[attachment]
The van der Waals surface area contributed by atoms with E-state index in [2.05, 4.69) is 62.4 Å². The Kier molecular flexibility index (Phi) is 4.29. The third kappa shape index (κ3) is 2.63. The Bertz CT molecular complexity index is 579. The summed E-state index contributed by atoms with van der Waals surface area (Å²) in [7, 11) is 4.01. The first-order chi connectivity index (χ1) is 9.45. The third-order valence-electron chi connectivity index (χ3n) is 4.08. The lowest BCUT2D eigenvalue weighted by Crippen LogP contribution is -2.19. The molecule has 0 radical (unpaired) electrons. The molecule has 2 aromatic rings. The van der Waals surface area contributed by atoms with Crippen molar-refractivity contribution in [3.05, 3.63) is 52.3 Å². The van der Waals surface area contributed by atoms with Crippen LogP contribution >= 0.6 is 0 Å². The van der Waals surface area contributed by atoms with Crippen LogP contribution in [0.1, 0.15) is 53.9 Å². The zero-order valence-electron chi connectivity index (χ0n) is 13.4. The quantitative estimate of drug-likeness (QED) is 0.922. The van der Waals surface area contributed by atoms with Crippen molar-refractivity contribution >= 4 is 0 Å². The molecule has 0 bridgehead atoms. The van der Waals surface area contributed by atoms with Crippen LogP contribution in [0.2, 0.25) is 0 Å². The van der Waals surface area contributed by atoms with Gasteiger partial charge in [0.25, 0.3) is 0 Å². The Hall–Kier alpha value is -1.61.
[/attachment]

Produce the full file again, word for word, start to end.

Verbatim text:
The van der Waals surface area contributed by atoms with E-state index in [2.05, 4.69) is 62.4 Å². The Kier molecular flexibility index (Phi) is 4.29. The third kappa shape index (κ3) is 2.63. The Bertz CT molecular complexity index is 579. The summed E-state index contributed by atoms with van der Waals surface area (Å²) in [7, 11) is 4.01. The first-order chi connectivity index (χ1) is 9.45. The third-order valence-electron chi connectivity index (χ3n) is 4.08. The lowest BCUT2D eigenvalue weighted by Crippen LogP contribution is -2.19. The molecule has 0 radical (unpaired) electrons. The molecule has 2 aromatic rings. The van der Waals surface area contributed by atoms with Crippen molar-refractivity contribution in [3.05, 3.63) is 52.3 Å². The van der Waals surface area contributed by atoms with Crippen LogP contribution >= 0.6 is 0 Å². The van der Waals surface area contributed by atoms with Crippen LogP contribution in [0.1, 0.15) is 53.9 Å². The zero-order valence-electron chi connectivity index (χ0n) is 13.4. The quantitative estimate of drug-likeness (QED) is 0.922. The van der Waals surface area contributed by atoms with Crippen molar-refractivity contribution >= 4 is 0 Å². The molecule has 0 bridgehead atoms. The van der Waals surface area contributed by atoms with Crippen LogP contribution in [0.2, 0.25) is 0 Å². The van der Waals surface area contributed by atoms with Gasteiger partial charge in [0.25, 0.3) is 0 Å². The Hall–Kier alpha value is -1.61.